Macular Degeneration Vs Diabetic Retinopathy, What’s The Difference?

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AMD (age-related macular degeneration) and DR (Diabetic Retinopathy) are the most common retinal conditions, and the DME (Diabetic Macular Edema) group may be regarded as a progression of DR throughout the course of the disorders.

Macular Degeneration 

Macular degeneration, commonly known as age-related macular degeneration (AMD), is the major cause of visual loss in those over the age of 50. The macula, the region of the retina responsible for the sharp, detailed center vision required for reading or driving, is affected by macular degeneration. The tissue in the eye that is responsible for vision tends to degrade as we age, which may have a substantial impact on a patient’s quality of life.

AMD, like DME (Diabetic Macular Edema), is a retinal ailment characterized by the formation of drusen deposits in the early stages of the illness, known as dry AMD. Drusen disturb the way the eye works when the condition develops to wet AMD, causing new and irregular blood vessels to emerge. Vision distortions, blurring, and difficulties seeing things immediately in front of you are all symptoms of this condition. Wet AMD may lead to permanent visual loss if left untreated.

Types of AMD

Dry macular degeneration 

The majority of patients (about 90%) suffer a kind of AMD known as “atrophic” or “dry” AMD, which occurs as the macula tissues weaken with age. Dry AMD often results in a gradual loss of eyesight. Drusen deposits are seen in this kind.

Wet macular degeneration 

A lower percentage of patients (about 10%) experience a more problematic disease known as “exudative” or “wet” AMD when irregular blood vessels develop behind the retina.   Blood and fluid escape from these diseased arteries, scarring the macula. Wet AMD sufferers may have quick and severe vision loss.

Diabetic Retinopathy

It is a diabetic eye disease that is caused by damage to the retina’s blood vessels. This illness is treated but not curable. It may produce no symptoms but just minor visual difficulties, or it may cause severe vision loss if left untreated. The retinal blood vessels are compromised to the point that fluid leaks out and vision is altered.

As life expectancy rises, the probability of developing age-related clinical disorders rises as well. Diabetes mellitus, a systemic illness that causes substantial impairment of various physiologic systems, including vision, up to full blindness, is one of the most frequent. The Centers for Disease Control and Prevention, in particular, presented a concerning estimate (Zhao and Singh al., 2018): diabetes affects 9.4% of the US population. More than one-third of the worldwide population with diabetes (Herat et al., 2018) is afflicted by diabetic retinopathy (DR), typically with vision-threatening  DR (severe non-proliferative or proliferative DR) or diabetic macular edema (DME) (Yau et al., 2012). Furthermore, age-related macular degeneration (AMD) affects around 11 million Americans and 170 million individuals worldwide (Pennington and DeAngelis, 2016), with these numbers expected to rise to 196 million by 2020 and 288 million by 2040 (Jonas et al., 2017), owing to the extended life expectancy.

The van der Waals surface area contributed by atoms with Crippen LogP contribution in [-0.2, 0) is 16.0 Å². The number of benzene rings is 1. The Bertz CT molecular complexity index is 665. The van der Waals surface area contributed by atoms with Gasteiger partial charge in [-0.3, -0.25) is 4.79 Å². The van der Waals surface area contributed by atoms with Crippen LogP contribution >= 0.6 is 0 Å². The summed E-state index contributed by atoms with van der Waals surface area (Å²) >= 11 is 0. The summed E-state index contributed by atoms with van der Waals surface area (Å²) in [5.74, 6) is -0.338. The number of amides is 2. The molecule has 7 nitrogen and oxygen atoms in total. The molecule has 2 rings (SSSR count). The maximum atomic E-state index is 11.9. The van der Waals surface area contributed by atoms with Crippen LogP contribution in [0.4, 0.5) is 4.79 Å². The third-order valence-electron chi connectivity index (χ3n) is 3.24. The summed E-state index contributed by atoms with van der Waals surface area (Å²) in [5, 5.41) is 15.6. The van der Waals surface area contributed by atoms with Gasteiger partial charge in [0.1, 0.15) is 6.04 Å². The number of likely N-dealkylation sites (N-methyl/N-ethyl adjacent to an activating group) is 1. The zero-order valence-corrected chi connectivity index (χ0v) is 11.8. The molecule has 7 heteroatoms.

DR is one of the most frequent microvascular consequences of diabetes, with 191.0 million individuals expected to be impacted by 2030. 2018; Herat et al.

Types of Diabetic Retinopathy

NPDR (Non-proliferative diabetic retinopathy)

Non-Proliferative or Background Diabetic Retinopathy is the beginning stage where small retinal blood vessels can break and leak.

PDR (Proliferative diabetic retinopathy)

When new blood vessels form abnormally inside the retina, this is known as proliferative diabetic retinopathy (neovascularization). This new growth has the potential to produce vitreous bleeding, scarring, or retinal detachment, resulting in visual loss. Once the retina can no longer consistently absorb the fluids from those leaky blood vessels, diabetic retinopathy develops DME. The macula thickens and swells as a result of this.

The swelling might be localized or extend out across a large region. More edema usually results in more symptoms.

DME is a consequence of diabetic retinopathy, therefore if you have DME, you’ll also have diabetic retinopathy. However, diabetic retinopathy may occur without the presence of DME.

Other Diabetic retinal complications

Blood veins transport blood to and from the retina, a light-sensitive tissue at the rear of the eye. Blood from the retina is drained into the main central retinal vein and away from the eye via smaller branches of retinal veins. When one of these veins becomes clogged or obstructed, it is called a retinal vein occlusion. Sudden blurring or loss of vision in all or part of one eye are symptoms of retinal vascular disease.

Retinal vein occlusion may be divided into two categories. When the main vein of the eye gets blocked, it is known as central retinal vein occlusion (CRVO). When one of the smaller branches of the vessels gets blocked, it is known as branch retinal vein occlusion (BRVO).

When the retina is separated from its usual position, it is called a retinal detachment (RD). An RD is a medical emergency that may result in irreversible vision loss or blindness if not treated quickly. Fortunately, flashes of light, an increase in floaters, or a curtain blocking your vision are all warning signs and symptoms of retinal detachment.

Unfortunately, many individuals are unaware of the seriousness of the warning signs of retinal detachment, and they delay seeking medical help in the hopes that the symptoms would go away. In other situations, symptoms fade for a short time before severe retinal detachment causes visual loss over the following several days or weeks. Retinal detachment cannot always be effectively healed at this time, and vision loss may be permanent. It’s critical to contact an ophthalmologist as soon as you notice symptoms of retinal detachment.

Symptoms of macular degeneration vs diabetic retinopathy

As mentioned above, AMD is usually a slow deterioration and the symptoms come on slowly. They usually consist of slightly blurred vision and possibly some metamorphopsia (wavy vision).  If it converts to the wet form the visual acuity will drop dramatically and for sure will be distorted.